Almost half the world’s population is at risk from malaria each year, and in 2021 malaria was responsible for over 600,000 deaths, making it one of the most deadly diseases we face. Most cases of malaria (95%) and fatalities (96%) are seen in sub-Saharan Africa. In 2021, half a million children under 5 in Africa were killed by malaria.
From an economic perspective, malaria is a drain on public health resources (around 40% of public health expenditure of endemic countries goes towards fighting malaria) and endemic regions have a 70% lower ‘per capita’ income, effectively pushing populations even further towards poverty. The eradication of malaria is therefore key in helping to improve the socioeconomic future of many malaria-endemic countries.
RTS,S/AS01 is a vaccine targeting Plasmodium falciparum (the deadliest of the five malaria parasites that infect humans) and was developed in collaboration with Glaxo Smithkline and PATH Malaria Vaccine Initiative (with funding support from the Gates Foundation). It went into Phase III trials in 2012, and a pilot to provide vaccines to children in Ghana, Kenya and Malawi began in 2019. In the last four years, 4.5 million doses of the vaccine were administered and of these 1.5 million were given to children. Therefore 18 million doses in the next few years is a significant step up.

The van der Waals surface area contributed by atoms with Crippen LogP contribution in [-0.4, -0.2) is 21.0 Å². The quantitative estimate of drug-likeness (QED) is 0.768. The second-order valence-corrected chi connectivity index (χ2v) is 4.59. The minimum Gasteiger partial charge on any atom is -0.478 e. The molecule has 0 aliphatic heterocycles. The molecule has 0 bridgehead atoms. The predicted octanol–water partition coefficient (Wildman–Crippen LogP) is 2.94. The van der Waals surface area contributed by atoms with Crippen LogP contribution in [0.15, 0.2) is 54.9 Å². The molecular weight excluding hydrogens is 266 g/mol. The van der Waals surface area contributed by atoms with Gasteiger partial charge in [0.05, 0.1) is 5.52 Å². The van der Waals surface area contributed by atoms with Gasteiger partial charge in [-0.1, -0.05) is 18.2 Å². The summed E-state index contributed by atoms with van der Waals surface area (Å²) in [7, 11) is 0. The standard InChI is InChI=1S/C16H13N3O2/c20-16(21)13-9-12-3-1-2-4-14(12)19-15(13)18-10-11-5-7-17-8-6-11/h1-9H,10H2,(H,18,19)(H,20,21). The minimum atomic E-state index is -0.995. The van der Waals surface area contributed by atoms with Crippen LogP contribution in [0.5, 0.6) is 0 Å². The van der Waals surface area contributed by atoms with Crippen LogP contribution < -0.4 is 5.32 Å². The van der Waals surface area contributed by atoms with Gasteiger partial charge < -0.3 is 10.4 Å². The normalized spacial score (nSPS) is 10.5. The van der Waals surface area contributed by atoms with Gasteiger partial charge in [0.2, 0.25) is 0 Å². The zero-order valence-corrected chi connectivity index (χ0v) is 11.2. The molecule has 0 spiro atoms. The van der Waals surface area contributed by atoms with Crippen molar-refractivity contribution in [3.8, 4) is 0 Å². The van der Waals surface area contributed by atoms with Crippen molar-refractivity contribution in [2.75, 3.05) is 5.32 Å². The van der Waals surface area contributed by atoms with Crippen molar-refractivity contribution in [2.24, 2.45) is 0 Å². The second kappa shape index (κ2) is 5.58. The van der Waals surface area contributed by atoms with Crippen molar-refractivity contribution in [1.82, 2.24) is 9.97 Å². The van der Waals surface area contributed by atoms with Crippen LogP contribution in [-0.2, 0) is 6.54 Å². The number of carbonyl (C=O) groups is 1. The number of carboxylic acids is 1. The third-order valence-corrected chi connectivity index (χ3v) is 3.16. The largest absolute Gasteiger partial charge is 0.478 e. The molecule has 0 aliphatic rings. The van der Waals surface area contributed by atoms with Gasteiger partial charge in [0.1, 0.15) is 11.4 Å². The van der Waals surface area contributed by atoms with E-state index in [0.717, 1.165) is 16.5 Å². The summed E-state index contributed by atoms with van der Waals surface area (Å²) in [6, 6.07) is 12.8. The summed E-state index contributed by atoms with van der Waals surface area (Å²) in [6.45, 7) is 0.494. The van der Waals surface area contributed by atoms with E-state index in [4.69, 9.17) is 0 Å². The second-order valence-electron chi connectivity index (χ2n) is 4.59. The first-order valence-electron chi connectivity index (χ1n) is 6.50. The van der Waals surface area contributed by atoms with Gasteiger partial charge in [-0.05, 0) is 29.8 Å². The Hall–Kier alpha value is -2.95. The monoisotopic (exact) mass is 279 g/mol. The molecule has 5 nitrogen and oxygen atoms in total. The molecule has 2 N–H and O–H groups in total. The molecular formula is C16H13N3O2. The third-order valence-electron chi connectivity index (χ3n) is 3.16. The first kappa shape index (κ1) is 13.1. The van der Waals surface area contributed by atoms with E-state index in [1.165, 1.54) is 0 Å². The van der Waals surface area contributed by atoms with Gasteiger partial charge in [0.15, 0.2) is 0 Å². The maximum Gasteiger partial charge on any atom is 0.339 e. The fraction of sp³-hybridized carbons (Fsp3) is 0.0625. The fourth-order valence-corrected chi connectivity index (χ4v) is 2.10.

Ghana, Kenya and Malawi will be given 6.9 million of the 18 million promised vaccine doses to continue their vaccination programmes. 10.535 million doses will be allocated between Benin, Burkina Faso, Burundi, Cameroon, the Democratic Republic of the Congo, Liberia, Sierra Leone and Uganda, and Niger will be given 565k doses (as it will be given a partial supply). These countries will receive the vaccine doses in Q3 of 2023 and implementation is expected to begin in early 2024.
The vaccine has been shown to reduce deadly severe malaria cases by 30%, and bring about a 40% reduction in malaria episodes. The vaccine can and should be used in conjunction with other malaria control measures, such as Insecticide-treated Nets(ITNs). Contrary to the increasing cynicism towards vaccination seen in general across the world, there is a high demand for the vaccine in malaria-endemic countries which is promising in terms of making this vaccine roll out effective. Vaccines will be offered to people and countries following a framework based on priority
Looking beyond the 18 million doses announced this week, it is estimated that in 2026 the global demand for the vaccine would be approximately 40-60 million doses, and by 2030 this figure is estimated to grow to 80 -100 million. This of course requires a step in vaccine production. In the near future, there is a second vaccine R21/Matrix-M that may get pre-approval from the WHO soon, which could help further in reducing the malaria burden in Africa and globally.